Wisdom: Part 1 – Rarig Thrust
“Don’t put too much pressure on yourselves. It’s just a show. No one’s going to lose an eye.”
As we approached our date with Jimmy Hogg’s show yesterday, both Mom and I were receiving somewhat ominous signs from fellow Fringers we knew along the way. One said, “For some reason, he’s been getting terrible reviews.” Another said, “I won’t say a thing about it to you beforehand. I don’t want to prejudice you one way or the other, so you can make up your own mind.” Which I appreciate. But… hmmmm….
Frankly, though I enjoyed Hogg & The Humors with Mom quite a lot last year, I wasn’t a huge fan of Jimmy’s 2009 solo show Like A Virgin. He was his usual great at working the crowd, but the thing went off on so many tangents and then got derailed so often by the crowd-engaging antics that it didn’t hold together as well as some of his previous shows with stronger narrative spines keeping them on track. So I really wasn’t sure what to expect. But Mom really needed her Jimmy Hogg fix, and I am all about giving Mom the Fringe she wants. Turns out we couldn’t have chosen a better outing than Wisdom: Part 1
“A part of me wants to talk about religion, and the fact that it’s poisonous nonsense.”
I’m mighty tempted to read some of the other posted reviews but I’m going to resist the urge and give you my opinion rather than a response to any one person’s reaction. I can see why some people might get their dander up. Jimmy Hogg is talking about religion. For some people, that just won’t do. (Heck, part of the audience for Tom Reed’s Twilight parody nearly turned on him for a passing joke about Jesus. Really? It’s a Twilight parody. It’s a joke. He’s not serious. He’s not dunking a crucifix in a jar of urine. It’s a Fringe show. No one’s burning your church. Relax.)
“If you get to The Veil of Forgetfulness, you’ve gone too far.”
And here’s the thing I really don’t get about the supposed “uproar” and people taking offense – Jimmy Hogg isn’t making fun of anyone’s beliefs. And he’s certainly not singling out any one religion for gentle ribbing. He’s pointing out some of the absurdities of multiple religions. He wisely avoids the easy target of religious fundamentalism, because 1) it’s been done, overdone, and then redone; 2) it’s too easy; and 3) it’s the third rail of entertainment – one can’t hold a conversation with the irrational because everyone’s brain shuts down and their ears seize up, even though their mouths keep running. But he’s talking to a Fringe crowd here, right? We can handle it, right?
“It would be racist, if they actually existed.”
Plus, Jimmy is the most genial of Fringe performers I have ever run across. I stand in awe of the way he can work a crowd. He thinks on his feet better than almost anyone I’ve ever known. He is nimble and quick-witted and genuinely likes and appreciates his audience. The intention of Wisdom: Part 1 is not to offend. The intention of Wisdom: Part 1 is to start a conversation. A conversation well worth having. When it comes to matters of faith nobody is going to change anybody’s mind, but that’s not what we’re after here. We need, desperately need, to start having a dialogue about these things again. And if there’s one thing that Jimmy Hogg is good at, it’s conversation. Seeing one of Jimmy’s shows is like hanging out at a party with someone who has a great story to tell and is wonderfully skilled at telling it. And his intention is never to make you feel dumb, like he’s better and smarter and more clever than you (though often, of course, he is). You end up feeling a little smarter and better and more clever for having listened to him. He raises the tenor of the conversation in a non-confrontational way, but he’s still not going to let silliness go unchallenged or unremarked.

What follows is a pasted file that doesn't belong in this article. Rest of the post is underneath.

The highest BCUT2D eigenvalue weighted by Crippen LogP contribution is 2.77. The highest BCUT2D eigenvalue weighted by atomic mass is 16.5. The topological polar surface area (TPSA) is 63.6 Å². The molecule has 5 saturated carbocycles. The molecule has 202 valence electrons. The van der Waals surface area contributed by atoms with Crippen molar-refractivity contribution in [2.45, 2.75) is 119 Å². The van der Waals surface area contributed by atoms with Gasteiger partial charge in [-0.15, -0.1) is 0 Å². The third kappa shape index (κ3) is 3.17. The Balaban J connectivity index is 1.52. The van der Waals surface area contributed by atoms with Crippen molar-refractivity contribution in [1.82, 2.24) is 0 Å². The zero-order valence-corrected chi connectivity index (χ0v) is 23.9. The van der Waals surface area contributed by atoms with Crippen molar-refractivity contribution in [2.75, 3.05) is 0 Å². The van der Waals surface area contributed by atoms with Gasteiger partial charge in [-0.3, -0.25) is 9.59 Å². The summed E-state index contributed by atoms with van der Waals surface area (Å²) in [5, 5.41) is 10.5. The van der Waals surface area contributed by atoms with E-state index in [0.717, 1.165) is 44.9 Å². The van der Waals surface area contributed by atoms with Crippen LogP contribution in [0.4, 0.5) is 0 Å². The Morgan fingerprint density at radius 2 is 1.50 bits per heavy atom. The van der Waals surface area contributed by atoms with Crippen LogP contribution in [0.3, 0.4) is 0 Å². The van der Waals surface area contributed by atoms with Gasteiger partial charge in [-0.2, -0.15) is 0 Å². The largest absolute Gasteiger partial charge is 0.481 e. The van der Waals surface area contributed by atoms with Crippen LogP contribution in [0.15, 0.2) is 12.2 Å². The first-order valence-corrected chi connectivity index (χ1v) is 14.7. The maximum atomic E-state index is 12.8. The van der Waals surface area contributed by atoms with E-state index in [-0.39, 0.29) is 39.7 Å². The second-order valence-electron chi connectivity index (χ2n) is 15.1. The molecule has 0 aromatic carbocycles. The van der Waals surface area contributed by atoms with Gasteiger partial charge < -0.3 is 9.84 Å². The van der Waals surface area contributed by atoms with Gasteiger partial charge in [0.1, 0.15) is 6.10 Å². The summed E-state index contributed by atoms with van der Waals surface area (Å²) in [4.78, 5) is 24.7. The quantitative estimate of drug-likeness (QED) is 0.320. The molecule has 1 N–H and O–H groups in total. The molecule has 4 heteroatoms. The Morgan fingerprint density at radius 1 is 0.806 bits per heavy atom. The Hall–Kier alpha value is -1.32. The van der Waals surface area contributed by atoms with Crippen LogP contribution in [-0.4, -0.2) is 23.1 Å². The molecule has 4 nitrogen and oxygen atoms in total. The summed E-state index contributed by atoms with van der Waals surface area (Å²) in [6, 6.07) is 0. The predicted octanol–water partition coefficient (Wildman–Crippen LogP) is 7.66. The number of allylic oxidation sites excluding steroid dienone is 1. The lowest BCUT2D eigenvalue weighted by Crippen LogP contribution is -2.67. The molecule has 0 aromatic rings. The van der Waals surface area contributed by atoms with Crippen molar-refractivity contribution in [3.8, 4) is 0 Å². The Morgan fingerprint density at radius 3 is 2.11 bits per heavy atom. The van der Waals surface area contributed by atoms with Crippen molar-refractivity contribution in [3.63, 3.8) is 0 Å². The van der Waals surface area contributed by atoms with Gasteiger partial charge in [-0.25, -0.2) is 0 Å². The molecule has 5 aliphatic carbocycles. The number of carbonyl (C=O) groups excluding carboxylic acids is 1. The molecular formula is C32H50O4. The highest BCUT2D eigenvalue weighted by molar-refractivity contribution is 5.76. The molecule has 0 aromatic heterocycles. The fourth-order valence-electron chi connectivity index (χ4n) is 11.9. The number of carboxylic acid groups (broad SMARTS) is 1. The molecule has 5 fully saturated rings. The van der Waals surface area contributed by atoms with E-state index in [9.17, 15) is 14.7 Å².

“Mormonism – Christianity, with an extra dollop of nonsense, mixed with space aliens.”
Give the man some credit. As Mom said, “He wore a suit. I’ve never seen him wear a suit before.” My mother’s an ordained minister in the American Baptist church. So’s my father. Mom’s also studying Islam, and holding workshops with a Muslim friend of hers back east in conservative Pennsylvania – going to churches and mosques and speaking about the similarities and differences between the Bible and the Koran (or Qur’an) and their respective faiths. If anyone’s going to take offense, it’s gonna be one of us. But there was nothing to offend us here. In fact, I was reveling in the fact that despite his protestations to the contrary, Jimmy actually was going to spend the bulk of his Fringe time, after discussions of the Highlander (complete with Sean Connery impression) and the Sandman, who apparently sold him out to Santa Claus at Christmas when he was a kid and imperiled his holiday present quota, discussing things (intelligently and humorously discussing things) like the levels of Heaven as different kinds of parties with quite unexpected guest lists (Hitler?) through which you could come and go as you pleased until you found a party you liked.
“My family was sort of vaguely Christian – people who don’t think about religion much, but are scared of death.”
Honestly, I’m more offended by bad theater than I am by intelligent discussions of religion. Faith isn’t about having incontrovertible proof. It’s about having doubts, and hope, and believing anyway. If my faith can’t handle the occasional poking and prodding of an honest question now and again, I think *I’ve* got some work to do – not the person who asked the question. The title Wisdom: Part 1 holds the promise of more to come. Bring it on, Jimmy. I shall happily listen (and perhaps sputter in disbelief on the sidelines, but enjoy every minute of it.)
5 stars, Very Highly Recommended
NEXT PERFORMANCE – Monday 8/9 at 10pm
Also, Jimmy co-wrote and directed Oneymoon over at the Southern, so check that out, too. Fringe show #22 – Sunday, 8/8 10pm